As educators, what are we to make of the ongoing tragedy in Steubenville, Ohio – a community in which one teenage girl was raped and publicly humiliated, two teenage boys are being shipped off to juvenile detention, and two other teenage girls are now under arrest after threatening to beat and kill the victim?
Tag Archives: parents
It’s that time of year again: when parents across the country — but particularly parents in major American cities — prepare to schedule a flurry of open houses in a frantic search for the best school for their child.
It happened to me a year ago; between January and March I visited more than 20 schools in search of the best place for my 3-year-old. Even though I’ve been working in schools my whole adult life, it was a daunting, disorienting experience. I can only imagine what it feels like for parents who haven’t stepped foot in a school since their own high school graduation.
To help ease the anxiety of my fellow parents, here are a few essential rules of the road: three questions to ask, and three things to look for.
This morning, my wife and I joined our son at a holiday breakfast celebration. The school’s multipurpose room (“the puh-pus room”, as Leo calls it) was filled with children between the ages of 3 and 6, who sat in a circle and sang songs while their parents leaned on walls and scanned the edges of the room for coffee. Then we broke bread together — each family bringing in dishes that represent “breakfast” to them: cranberry orange bread, hot tamales, donuts, fruit salad, and some delicious combination of onions and scalloped potatoes. The children quickly finished the food on their plates and then wove in and out of the groups of parents who stood and chatted, their teachers — all of them women — doing their best to maintain a small sense of order and decorum.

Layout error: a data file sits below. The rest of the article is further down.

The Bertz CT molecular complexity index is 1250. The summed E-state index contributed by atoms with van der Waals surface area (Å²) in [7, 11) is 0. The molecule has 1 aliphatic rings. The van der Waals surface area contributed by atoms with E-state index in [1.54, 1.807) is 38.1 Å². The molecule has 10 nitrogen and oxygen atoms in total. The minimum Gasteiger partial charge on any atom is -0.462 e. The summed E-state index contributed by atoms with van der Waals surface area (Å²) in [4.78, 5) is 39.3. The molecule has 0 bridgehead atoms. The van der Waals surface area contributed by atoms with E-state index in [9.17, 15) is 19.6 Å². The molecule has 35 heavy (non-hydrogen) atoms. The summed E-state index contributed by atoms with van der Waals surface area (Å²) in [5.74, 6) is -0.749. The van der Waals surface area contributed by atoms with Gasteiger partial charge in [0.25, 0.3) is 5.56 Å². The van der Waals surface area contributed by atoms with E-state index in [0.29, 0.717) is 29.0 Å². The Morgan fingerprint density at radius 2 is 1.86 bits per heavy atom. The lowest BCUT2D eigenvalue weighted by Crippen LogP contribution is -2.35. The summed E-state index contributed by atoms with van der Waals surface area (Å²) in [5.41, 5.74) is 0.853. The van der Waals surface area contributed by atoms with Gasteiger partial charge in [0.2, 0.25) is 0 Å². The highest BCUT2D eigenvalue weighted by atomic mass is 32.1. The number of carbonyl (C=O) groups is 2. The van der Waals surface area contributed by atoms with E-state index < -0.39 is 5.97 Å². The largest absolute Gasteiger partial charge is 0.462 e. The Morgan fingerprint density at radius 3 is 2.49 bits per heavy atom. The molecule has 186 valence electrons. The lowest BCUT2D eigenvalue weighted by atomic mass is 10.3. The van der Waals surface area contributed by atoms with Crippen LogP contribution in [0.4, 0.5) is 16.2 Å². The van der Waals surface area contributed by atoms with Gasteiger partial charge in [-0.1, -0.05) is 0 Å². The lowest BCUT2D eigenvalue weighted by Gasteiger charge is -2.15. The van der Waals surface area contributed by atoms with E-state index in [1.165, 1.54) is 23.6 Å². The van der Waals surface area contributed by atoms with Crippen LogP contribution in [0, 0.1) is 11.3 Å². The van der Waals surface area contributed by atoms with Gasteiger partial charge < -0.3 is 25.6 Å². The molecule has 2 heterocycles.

It’s hard not to feel excited for the group of parents who successfully took over their California community’s school, and who now are dreaming of bigger things. “Our children will now get the education they deserve,” said Doreen Diaz, whose daughter attends Desert Trails Elementary in Adelanto. “We are on the way to making a quality school for them, and there’s no way we will back down.”
It’s equally hard to feel confident that this story will have the ending Ms. Diaz and others envision.
In the halls of Congress and on the presidential campaign trail, a debate is raging over which set of economic proposals to pursue in order to rebuild the national economy. At the same time, K-12 education reformers are engaged in their own frantic search for the right recipe(s) that can unlock the full power of teaching and learning. But rarely do we acknowledge that one individual stands, improbably, at the center of both debates – John Maynard Keynes.